Fa=F¯

hand Fb=F(1 −¯

h), Fbeing the total force applied to the two blocks) and using the conditions from

Eqs. (S23)-(S26), Eqs. (S27)-(S30) can be rewritten as

Ua=µ¯

hDL2

2 λ2

a,1+1

λ2

a,1λ2

a,3

+λ2

a,3−3!,(S31)

Ub=µ1−¯

hDL2

2 λ2

b,1+1−¯

h2

λ2

b,11−¯

hλa,32+1−¯

hλa,32

1−¯

h2−3!,(S32)

Va=F¯

hL λa,1+1

λa,1λa,3

−2,(S33)

Vb=F1−¯

hL λb,1+1−¯

h

λb,11−¯

hλa,3−2!,(S34)

in which the independent variables have been reduced to λa,1,λa,3,λb,1and ¯

h. Finally, the potential energy for the

system can be obtained as

Π = Ua+Ub−Va−Vb.(S35)

and the stable equilibrium solutions can be determined by minimizing the potential energy Π,

∂Π

∂λa,1

= 0,∂Π

∂λa,3

= 0,∂Π

∂λb,1

= 0,∂Π

∂¯

h= 0,(S36)

where

∂Π

∂λa,1

=1

2D¯

hL2µ 2λa,1−2

λ3

a,1λ2

a,3!−¯

hLF 1−1

λ2

a,1λa,3!,(S37)

∂Π

∂λa,3

=1

2D¯

hL2µ 2λa,3−2

λ2

a,1λ3

a,3!+1

2D(1 −¯

h)L2µ 2(1 −¯

h)2¯

h

λ2

b,1(1 −¯

hλa,3)3−2¯

h(1 −¯

hλa,3)

(1 −¯

h)2!

+¯

hLF

λa,1λ2

a,3

−

¯

h(1 −¯

h)2LF

λb,1(1 −¯

hλa,3)2,(S38)

∂Π

∂λb,1

=1

2D(1 −¯

h)L2µ 2λb,1−2(1 −¯

h)2

λ3

b,1(1 −¯

hλa,3)2!−(1 −¯

h)LF 1−1−¯

h

λ2

b,1(1 −¯

hλa,3)!,(S39)

∂Π

∂¯

¯

h=−1

2DL2µ (1 −¯

h)2

λ2

b,1(1 −¯

hλa,3)2+(1 −¯

hλa,3)2

(1 −¯

h)2+λ2

b,1−3!

+1

2D(1 −¯

h)L2µ 2(1 −¯

h)2λa,3

λ2

b,1(1 −¯

hλa,3)3−2(1 −¯

h)

λ2

b,1(1 −¯

hλa,3)2+2(1 −¯

hλa,3)2

(1 −¯

h)3−2λa,3(1 −¯

hλa,3)

(1 −¯

h)2!

+1

2DL2µ 1

λ2

a,1λ2

a,3

+λ2

a,1+λ2

a,3−3!+LF 1−¯

h

λb,1(1 −¯

hλa,3)+λb,1−2

−(1 −¯

h)LF (1 −¯

h)λa,3

λb,1(1 −¯

hλa,3)2−1

λb,1(1 −¯

hλa,3)−LF 1

λa,1λa,3

+λa,1−2.(S40)

Since we could not solve Eq. (S36) analytically, we used the fmincon function in Matlab (Mathworks) to ﬁnd

the lowest energy states. More speciﬁcally, we started from the undeformed conﬁguration for which F= 0 and

λa,i =λb,i =1(i= 1,2,3) and set ¯

h= 0.5. We then incrementally increased Fby ∆F=µLD/100 to ﬁnd the

5

FIG. S2: Eﬀect of material compressibility. (a) Relation between the applied force Fand the stretches of the diagonals λ1and

λ2as a function of K/µ for a cross-shape sample under plane strain conditions subjected to equibiaxial tension. (b) Relation

between the applied force Fand the stretches of the diagonals λ1and λ2as a function of K/µ for a square under plane strain

conditions subjected to equibiaxial tension. (c) Evolution of the critical stretch as a function of K/µ for a square under plane

strain conditions subjected to equibiaxial tension.

equilibrium path (note that we used ∆F=µLD/10000 around the instability). The minimal energy path predicted

by our numerical calculations is shown in Fig. S1(a). Upon loading, the system does not deform until F / (µLD) = 2

as shown in Fig. S1(b), and as such the internal energy Uof the block remains zero. However, at F/ (µLD)=2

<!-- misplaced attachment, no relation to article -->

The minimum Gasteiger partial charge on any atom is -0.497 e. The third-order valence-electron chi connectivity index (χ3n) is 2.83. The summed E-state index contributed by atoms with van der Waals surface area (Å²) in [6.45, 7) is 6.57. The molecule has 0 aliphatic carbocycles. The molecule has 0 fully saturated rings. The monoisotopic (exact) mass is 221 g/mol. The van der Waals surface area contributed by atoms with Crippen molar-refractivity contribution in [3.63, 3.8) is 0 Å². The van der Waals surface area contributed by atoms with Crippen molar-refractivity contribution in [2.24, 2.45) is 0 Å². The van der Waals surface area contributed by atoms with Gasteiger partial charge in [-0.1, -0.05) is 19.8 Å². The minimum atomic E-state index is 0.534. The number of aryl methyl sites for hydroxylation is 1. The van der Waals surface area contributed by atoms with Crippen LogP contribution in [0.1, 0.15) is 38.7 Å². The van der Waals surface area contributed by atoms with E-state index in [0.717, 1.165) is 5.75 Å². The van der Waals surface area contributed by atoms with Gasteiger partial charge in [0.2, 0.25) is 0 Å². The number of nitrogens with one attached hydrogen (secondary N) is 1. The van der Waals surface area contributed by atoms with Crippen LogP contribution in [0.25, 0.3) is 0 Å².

a snap-through instability occurs instantly lowering the potential energy Π (see inset in Fig. S1(a)). Interestingly,

for F/ (µLD)>2 both layers ﬂatten and deform into two ﬂat plates rotated 90 degrees with respect to each other.

Moreover, we ﬁnd that for F/ (µLD)>2, λa,1=λa,3=λb,1as shown in Fig. S1(b).

Next, guided by our numerical results, we turn back to Eqs. (S35)-(S40) and assume that λa,3=λa,1, and λb,1=λa,1.

The terms from Eqs. (S37)-(S40) then simplify, such that

∂Π

∂λa,1

=µL2D¯

h λa,1−1

λ5

a,1!−F L¯

h 1−1

λ3

a,1!= 0,(S41)

∂Π

∂λb,1

=µL2D(1 −¯

h) λa,1−(1 −¯

h)2

λ3

a,1(1 −¯

hλa,1)2!−F L(1 −¯

h) 1−1−¯

h

λ2

a,1(1 −¯

hλa,1)!= 0,(S42)

while ∂Π/∂λa,3= 0 and ∂Π/∂ ¯

h= 0 are automatically satisﬁed when Eqs. (S41)-(S42) are satisﬁed. Interestingly,

there are two distinct solutions to Eqs. (S41)-(S42)

λa,1= 1 with 0 ≤¯

h≤1,(S43)

F

µLD =λa,1+1

λ2

a,1

with ¯

h=λ2

a,1−1

λ3

a,1−1.(S44)

Finally, by combining Eqs. (S23)-(S24) and (S43)-(S44), all the stretches in the two layers can be determined

λa,3=λb,1=λb,2=λa,1,(S45)

λa,2=λb,3=λ−2

a,1.(S46)

Importantly, we ﬁnd that the solutions deﬁned by Eqs. (S43)-(S44) are identical to those found for a cube subjected

to equitriaxial tension (Eqs. (S7)-(S8)), and that a bifurcation occurs at F / (µLD) = 2. For F/ (µLD)<2 the system

does not deform (as illustrated in Fig. 3(e) for F / (µLD)=3/2), while for F / (µLD)>2 one of the layer extends

and the other ﬂattens in the out-of-plane direction (as illustrated in Fig. 3(e) for F / (µLD)=5/2), resulting in a

wavy pattern that closely resembles the deformation shown in Figs. 2(b) and 3(a).

EFFECT OF MATERIAL COMPRESSIBILITY

In our simulations, the choice of K/µ = 20 (resulting in a Poisson’s ratio of 0.475) was dictated by numerical

considerations. Note that the stable time increment for our 3D explicit analyses is given by

∆t=L

c,(S47)

6

where Lis a characteristic length of the elements and cis the wave speed in a 3D-medium,

c=sE(1 −ν)

ρ(1 + ν)(1 −2ν),(S48)

νbeing the Poisson’s ratio. From Equation (S48) it becomes clear that when the materials approaches incompressibility

(i.e ν→1/2 and K/µ → ∞), ∆tbecomes very small, resulting in signiﬁcantly longer simulation time (note that

Abaqus only allows for K/µ ≤100, corresponding to a Poisson’s ratio of ν= 0.495). To ﬁnd a compromise between

simulation time and accuracy (as we wanted to preserve a nearly incompressible behavior in our analysis), we simulated

the response of a cross-shaped sample under plane strain conditions subjected to equibiaxial tension for diﬀerent values

of K/µ. First, the results reported in Fig. S2(a) indicate that the instability is triggered for all the considered values

of K/µ. However, as K/µ decreases, smaller forces are needed to trigger the bifurcation. Second, we ﬁnd that the

response of the sample characterized by K/µ = 20 and K/µ = 80 are very close to each other, so we choose K/µ = 20

as it provides a good balance between accuracy and simulation speed.

Note that we can also study analytically the eﬀect of the ratio K/µ by determining the response of a compressible

square under plane strain conditions. To this end, we use the strain energy of a nearly incompressible Neo Hookean